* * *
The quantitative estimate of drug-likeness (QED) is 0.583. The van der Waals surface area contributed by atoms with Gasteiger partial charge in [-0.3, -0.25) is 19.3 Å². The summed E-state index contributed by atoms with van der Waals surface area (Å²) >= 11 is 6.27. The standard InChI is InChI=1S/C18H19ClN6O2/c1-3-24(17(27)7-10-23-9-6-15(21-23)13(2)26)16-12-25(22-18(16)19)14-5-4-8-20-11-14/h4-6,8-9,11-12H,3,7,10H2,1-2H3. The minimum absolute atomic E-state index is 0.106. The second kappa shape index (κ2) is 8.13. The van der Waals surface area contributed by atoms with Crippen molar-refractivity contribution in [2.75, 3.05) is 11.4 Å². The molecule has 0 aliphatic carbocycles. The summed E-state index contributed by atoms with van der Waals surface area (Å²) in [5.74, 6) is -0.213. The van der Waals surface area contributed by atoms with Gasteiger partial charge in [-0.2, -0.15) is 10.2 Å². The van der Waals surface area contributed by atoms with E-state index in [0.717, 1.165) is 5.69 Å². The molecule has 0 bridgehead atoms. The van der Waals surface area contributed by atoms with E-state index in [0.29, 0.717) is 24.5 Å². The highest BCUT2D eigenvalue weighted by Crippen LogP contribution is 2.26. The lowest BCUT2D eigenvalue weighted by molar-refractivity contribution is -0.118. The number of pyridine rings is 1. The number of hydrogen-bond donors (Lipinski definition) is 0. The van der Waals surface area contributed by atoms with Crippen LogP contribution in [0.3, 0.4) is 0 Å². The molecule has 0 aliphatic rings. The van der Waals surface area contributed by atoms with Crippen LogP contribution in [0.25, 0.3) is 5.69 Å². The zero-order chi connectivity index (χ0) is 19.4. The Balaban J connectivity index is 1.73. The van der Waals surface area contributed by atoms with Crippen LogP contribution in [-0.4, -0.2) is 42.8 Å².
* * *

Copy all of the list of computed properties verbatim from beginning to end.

The quantitative estimate of drug-likeness (QED) is 0.583. The van der Waals surface area contributed by atoms with Gasteiger partial charge in [-0.3, -0.25) is 19.3 Å². The summed E-state index contributed by atoms with van der Waals surface area (Å²) >= 11 is 6.27. The standard InChI is InChI=1S/C18H19ClN6O2/c1-3-24(17(27)7-10-23-9-6-15(21-23)13(2)26)16-12-25(22-18(16)19)14-5-4-8-20-11-14/h4-6,8-9,11-12H,3,7,10H2,1-2H3. The minimum absolute atomic E-state index is 0.106. The second kappa shape index (κ2) is 8.13. The van der Waals surface area contributed by atoms with Crippen molar-refractivity contribution in [2.75, 3.05) is 11.4 Å². The molecule has 0 aliphatic carbocycles. The summed E-state index contributed by atoms with van der Waals surface area (Å²) in [5.74, 6) is -0.213. The van der Waals surface area contributed by atoms with Gasteiger partial charge in [-0.2, -0.15) is 10.2 Å². The van der Waals surface area contributed by atoms with E-state index in [0.717, 1.165) is 5.69 Å². The molecule has 0 bridgehead atoms. The van der Waals surface area contributed by atoms with E-state index in [0.29, 0.717) is 24.5 Å². The highest BCUT2D eigenvalue weighted by Crippen LogP contribution is 2.26. The lowest BCUT2D eigenvalue weighted by molar-refractivity contribution is -0.118. The number of pyridine rings is 1. The number of hydrogen-bond donors (Lipinski definition) is 0. The van der Waals surface area contributed by atoms with Crippen LogP contribution in [0.3, 0.4) is 0 Å². The molecule has 0 aliphatic rings. The van der Waals surface area contributed by atoms with Crippen LogP contribution in [0.25, 0.3) is 5.69 Å². The zero-order chi connectivity index (χ0) is 19.4. The Balaban J connectivity index is 1.73. The van der Waals surface area contributed by atoms with Crippen LogP contribution in [-0.4, -0.2) is 42.8 Å².